Born and raised in Amarillo, Texas, she was the first “Miss Black Amarillo,” in 1955. Iris graduated with honors from G. W. Carver School in 1960 and attended Howard University and later graduated from Saint Augustine College, Raleigh, North Carolina with a Bachelor of Arts Degree in English. Postgraduate work was completed at West Texas State University and later at East Texas State University for special studies and Psychology.

As a Christian, Iris devoted her life to Christ at an early age and was a member in good standing at Mount Zion Missionary Baptist Church. She was a life member, former President and a current member of the President’s Advisory Committee of the NAACP Amarillo Branch. In retirement, she served as Director and Volunteer for the Hilltop Senior Citizens Association until her departure in 2013.

As a community and political activist, Ms. Lawrence participated in the first Amarillo sit-in at J.C. Kress and Company and a walk-in at the Paramount Theater in 1959 and 1961. She broke the color barrier in Amarillo, Texas in many ways as the first African American female hired at Fedway Department Store, Diamond Shamrock, Levi Strauss, and a member of the Amarillo Community Singers. She was also an English educator at Tascosa High School. Iris was the first African American female, Potter County Democratic Chairperson. Later, Iris was appointed by the late Governor Ann Richards as a member of the Board of Pardons and Paroles; elected Potter County Commissioner, Precinct No. 4 and an elected member of the Democratic National Committee. She worked tirelessly and intentionally in making the world a better place and her work with the youth is legendary. She organized “Voice of the People” and worked with the “YES” Program of the Amarillo Independent School District.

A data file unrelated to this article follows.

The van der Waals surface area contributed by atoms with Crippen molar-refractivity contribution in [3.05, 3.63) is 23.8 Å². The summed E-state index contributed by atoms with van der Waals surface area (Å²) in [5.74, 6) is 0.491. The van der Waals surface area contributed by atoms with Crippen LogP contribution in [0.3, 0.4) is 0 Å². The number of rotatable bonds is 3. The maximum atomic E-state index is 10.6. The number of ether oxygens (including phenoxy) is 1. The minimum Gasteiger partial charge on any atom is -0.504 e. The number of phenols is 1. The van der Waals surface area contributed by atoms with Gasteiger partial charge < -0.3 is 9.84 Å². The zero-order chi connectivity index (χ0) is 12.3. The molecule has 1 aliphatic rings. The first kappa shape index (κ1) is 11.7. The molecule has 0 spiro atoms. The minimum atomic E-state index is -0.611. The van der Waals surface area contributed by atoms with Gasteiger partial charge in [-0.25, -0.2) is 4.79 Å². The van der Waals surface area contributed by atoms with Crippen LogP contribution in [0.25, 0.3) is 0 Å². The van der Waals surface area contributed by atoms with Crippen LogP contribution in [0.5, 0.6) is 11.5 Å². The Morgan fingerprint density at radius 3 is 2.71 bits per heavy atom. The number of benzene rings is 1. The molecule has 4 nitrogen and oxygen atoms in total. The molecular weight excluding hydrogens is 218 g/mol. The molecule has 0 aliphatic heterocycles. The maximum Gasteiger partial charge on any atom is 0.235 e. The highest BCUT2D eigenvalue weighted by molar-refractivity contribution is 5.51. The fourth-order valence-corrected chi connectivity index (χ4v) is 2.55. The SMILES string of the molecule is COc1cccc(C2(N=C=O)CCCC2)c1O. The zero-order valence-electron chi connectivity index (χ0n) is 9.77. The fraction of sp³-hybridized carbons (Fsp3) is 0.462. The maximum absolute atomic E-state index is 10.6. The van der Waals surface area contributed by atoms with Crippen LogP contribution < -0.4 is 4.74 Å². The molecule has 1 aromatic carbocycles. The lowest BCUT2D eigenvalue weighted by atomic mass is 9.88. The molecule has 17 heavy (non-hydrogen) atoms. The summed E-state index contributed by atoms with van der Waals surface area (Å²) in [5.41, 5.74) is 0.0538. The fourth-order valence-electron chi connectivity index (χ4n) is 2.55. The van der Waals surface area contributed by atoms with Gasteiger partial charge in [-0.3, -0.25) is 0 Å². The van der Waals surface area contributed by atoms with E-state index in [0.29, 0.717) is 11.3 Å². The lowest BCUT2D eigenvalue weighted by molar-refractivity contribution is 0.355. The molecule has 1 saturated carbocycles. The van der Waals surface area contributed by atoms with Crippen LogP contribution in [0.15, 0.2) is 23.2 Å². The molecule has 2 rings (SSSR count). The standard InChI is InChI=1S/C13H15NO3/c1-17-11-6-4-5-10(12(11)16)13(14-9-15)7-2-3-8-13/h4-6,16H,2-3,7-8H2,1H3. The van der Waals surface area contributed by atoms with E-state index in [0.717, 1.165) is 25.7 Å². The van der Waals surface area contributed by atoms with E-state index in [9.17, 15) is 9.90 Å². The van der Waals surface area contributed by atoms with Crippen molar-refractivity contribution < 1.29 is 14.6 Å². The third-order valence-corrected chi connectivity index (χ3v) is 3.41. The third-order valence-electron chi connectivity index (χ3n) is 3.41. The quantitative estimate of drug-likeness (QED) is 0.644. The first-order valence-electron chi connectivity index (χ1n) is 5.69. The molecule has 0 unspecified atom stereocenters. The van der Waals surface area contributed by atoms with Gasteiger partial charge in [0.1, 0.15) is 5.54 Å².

Iris Sanders Lawrence has received many, many honors and awards for her endeavors locally, state-wide and nationally. She was definitely known as a “mover and a shaker” in the community and as one to get things done for the betterment of the community and especially people of color. Her nice, gracious, and quiet demeanor rendered her very approachable and highly effective. Her motto was succinctly, “Live and Let Live”, and “Keep on Keeping On!” Her favorite scripture was: “Trust in the Lord with all thine heart and lean not unto thine own understanding. In all thy ways acknowledge Him, and He shall direct thy paths.” Proverbs 3:5-6. Family ties were the most important necessity from which she drew her strength and focus. Iris was always very devoted to family whom she dearly loved.

She was preceded in death by her parents, a brother, J. D. Sanders, a sister, Joni Dell Gilstrap and a niece, Gwen Ward.

Ms. Lawrence leaves to cherish her memory, her daughter, Taji Rachaun Session of Amarillo, Texas and a brother, Virgil Lewis (Sharon) Sanders of Mobile, Alabama, four grandchildren, Tony Delvin (Kylie) Thompson, II, Tori Delchaun Thompson, Tairen Delano (Lexie) Thompson, and Siri Delaun Session, six great-grandchildren, Eli Braxton Thompson, Kota Che’ Thompson, Monte Bo Thompson, Graison O’Chaun Knight, Graislyn Elaine Knight and Addy’Lynn Dia Thompson, two nephews, David (Roberta) Fitzpatrick and Jay (Wanda) Sanders, three nieces, Courtney (Dylan) Warmack, Velinda Sanders, and Phyllis Sanders-Calvin, three God children, Karl Fernandes, Tara “Sister” Lynn Gidden, and Jennifer Sherwood and a devoted host of adopted family, friends and beloved fur-baby, Chula.Ms I L